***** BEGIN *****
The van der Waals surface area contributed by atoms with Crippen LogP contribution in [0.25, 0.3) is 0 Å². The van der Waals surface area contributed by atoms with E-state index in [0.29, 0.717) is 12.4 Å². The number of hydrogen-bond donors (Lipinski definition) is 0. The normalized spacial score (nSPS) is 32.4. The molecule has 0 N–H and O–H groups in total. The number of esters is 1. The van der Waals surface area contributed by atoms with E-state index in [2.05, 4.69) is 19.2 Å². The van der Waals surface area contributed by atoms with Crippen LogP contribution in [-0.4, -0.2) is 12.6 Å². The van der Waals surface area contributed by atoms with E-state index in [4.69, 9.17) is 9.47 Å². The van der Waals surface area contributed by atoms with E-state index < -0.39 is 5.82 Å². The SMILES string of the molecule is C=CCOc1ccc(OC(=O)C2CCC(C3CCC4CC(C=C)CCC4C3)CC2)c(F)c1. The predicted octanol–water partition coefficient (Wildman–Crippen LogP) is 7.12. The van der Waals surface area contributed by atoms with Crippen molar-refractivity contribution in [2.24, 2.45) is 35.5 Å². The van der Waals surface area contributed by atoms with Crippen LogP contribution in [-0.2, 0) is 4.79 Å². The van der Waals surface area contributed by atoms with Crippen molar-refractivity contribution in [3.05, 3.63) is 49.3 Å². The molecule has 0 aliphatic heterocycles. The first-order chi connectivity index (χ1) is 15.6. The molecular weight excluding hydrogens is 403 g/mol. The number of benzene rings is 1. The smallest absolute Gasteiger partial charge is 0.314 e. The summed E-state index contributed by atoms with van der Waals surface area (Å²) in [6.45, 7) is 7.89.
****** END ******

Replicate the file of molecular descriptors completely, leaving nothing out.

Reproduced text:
The van der Waals surface area contributed by atoms with Crippen LogP contribution in [0.25, 0.3) is 0 Å². The van der Waals surface area contributed by atoms with E-state index in [0.29, 0.717) is 12.4 Å². The number of hydrogen-bond donors (Lipinski definition) is 0. The normalized spacial score (nSPS) is 32.4. The molecule has 0 N–H and O–H groups in total. The number of esters is 1. The van der Waals surface area contributed by atoms with E-state index in [2.05, 4.69) is 19.2 Å². The van der Waals surface area contributed by atoms with Crippen LogP contribution in [-0.4, -0.2) is 12.6 Å². The van der Waals surface area contributed by atoms with E-state index in [4.69, 9.17) is 9.47 Å². The van der Waals surface area contributed by atoms with E-state index < -0.39 is 5.82 Å². The SMILES string of the molecule is C=CCOc1ccc(OC(=O)C2CCC(C3CCC4CC(C=C)CCC4C3)CC2)c(F)c1. The predicted octanol–water partition coefficient (Wildman–Crippen LogP) is 7.12. The van der Waals surface area contributed by atoms with Crippen molar-refractivity contribution in [2.24, 2.45) is 35.5 Å². The van der Waals surface area contributed by atoms with Crippen LogP contribution in [-0.2, 0) is 4.79 Å². The van der Waals surface area contributed by atoms with Crippen molar-refractivity contribution in [3.05, 3.63) is 49.3 Å². The molecule has 0 aliphatic heterocycles. The first-order chi connectivity index (χ1) is 15.6. The molecular weight excluding hydrogens is 403 g/mol. The number of benzene rings is 1. The smallest absolute Gasteiger partial charge is 0.314 e. The summed E-state index contributed by atoms with van der Waals surface area (Å²) in [6.45, 7) is 7.89.